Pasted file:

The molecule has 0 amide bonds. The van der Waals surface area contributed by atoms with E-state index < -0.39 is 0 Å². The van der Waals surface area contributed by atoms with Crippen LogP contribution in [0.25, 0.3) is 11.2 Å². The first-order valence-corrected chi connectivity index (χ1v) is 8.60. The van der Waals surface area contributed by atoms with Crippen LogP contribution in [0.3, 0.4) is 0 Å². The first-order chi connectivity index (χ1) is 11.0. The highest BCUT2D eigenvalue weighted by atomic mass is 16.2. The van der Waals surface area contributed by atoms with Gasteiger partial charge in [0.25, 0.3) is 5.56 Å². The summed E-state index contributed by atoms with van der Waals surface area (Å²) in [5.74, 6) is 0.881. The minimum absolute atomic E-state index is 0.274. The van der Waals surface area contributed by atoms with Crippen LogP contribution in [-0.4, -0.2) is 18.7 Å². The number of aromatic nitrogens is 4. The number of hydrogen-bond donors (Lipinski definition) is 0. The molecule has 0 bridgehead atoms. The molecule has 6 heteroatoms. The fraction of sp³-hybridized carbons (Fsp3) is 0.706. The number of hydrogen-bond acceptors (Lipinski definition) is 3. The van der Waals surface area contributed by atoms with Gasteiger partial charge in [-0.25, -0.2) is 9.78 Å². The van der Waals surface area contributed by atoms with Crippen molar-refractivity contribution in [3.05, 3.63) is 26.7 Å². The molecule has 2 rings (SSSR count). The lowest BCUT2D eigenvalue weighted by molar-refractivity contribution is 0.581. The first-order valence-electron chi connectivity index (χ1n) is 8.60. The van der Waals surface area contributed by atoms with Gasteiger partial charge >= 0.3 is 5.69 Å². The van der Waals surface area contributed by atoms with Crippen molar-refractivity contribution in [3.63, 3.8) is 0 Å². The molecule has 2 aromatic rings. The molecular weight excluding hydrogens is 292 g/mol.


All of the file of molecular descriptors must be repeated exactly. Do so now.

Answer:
The molecule has 0 amide bonds. The van der Waals surface area contributed by atoms with E-state index < -0.39 is 0 Å². The van der Waals surface area contributed by atoms with Crippen LogP contribution in [0.25, 0.3) is 11.2 Å². The first-order valence-corrected chi connectivity index (χ1v) is 8.60. The van der Waals surface area contributed by atoms with Crippen LogP contribution in [0.3, 0.4) is 0 Å². The first-order chi connectivity index (χ1) is 11.0. The highest BCUT2D eigenvalue weighted by atomic mass is 16.2. The van der Waals surface area contributed by atoms with Gasteiger partial charge in [0.25, 0.3) is 5.56 Å². The summed E-state index contributed by atoms with van der Waals surface area (Å²) in [5.74, 6) is 0.881. The minimum absolute atomic E-state index is 0.274. The van der Waals surface area contributed by atoms with Crippen LogP contribution in [-0.4, -0.2) is 18.7 Å². The number of aromatic nitrogens is 4. The number of hydrogen-bond donors (Lipinski definition) is 0. The molecule has 0 bridgehead atoms. The molecule has 6 heteroatoms. The fraction of sp³-hybridized carbons (Fsp3) is 0.706. The number of hydrogen-bond acceptors (Lipinski definition) is 3. The van der Waals surface area contributed by atoms with Gasteiger partial charge in [-0.25, -0.2) is 9.78 Å². The van der Waals surface area contributed by atoms with Crippen molar-refractivity contribution in [3.05, 3.63) is 26.7 Å². The molecule has 2 rings (SSSR count). The lowest BCUT2D eigenvalue weighted by molar-refractivity contribution is 0.581. The first-order valence-electron chi connectivity index (χ1n) is 8.60. The van der Waals surface area contributed by atoms with Gasteiger partial charge >= 0.3 is 5.69 Å². The van der Waals surface area contributed by atoms with Crippen molar-refractivity contribution in [3.63, 3.8) is 0 Å². The molecule has 2 aromatic rings. The molecular weight excluding hydrogens is 292 g/mol.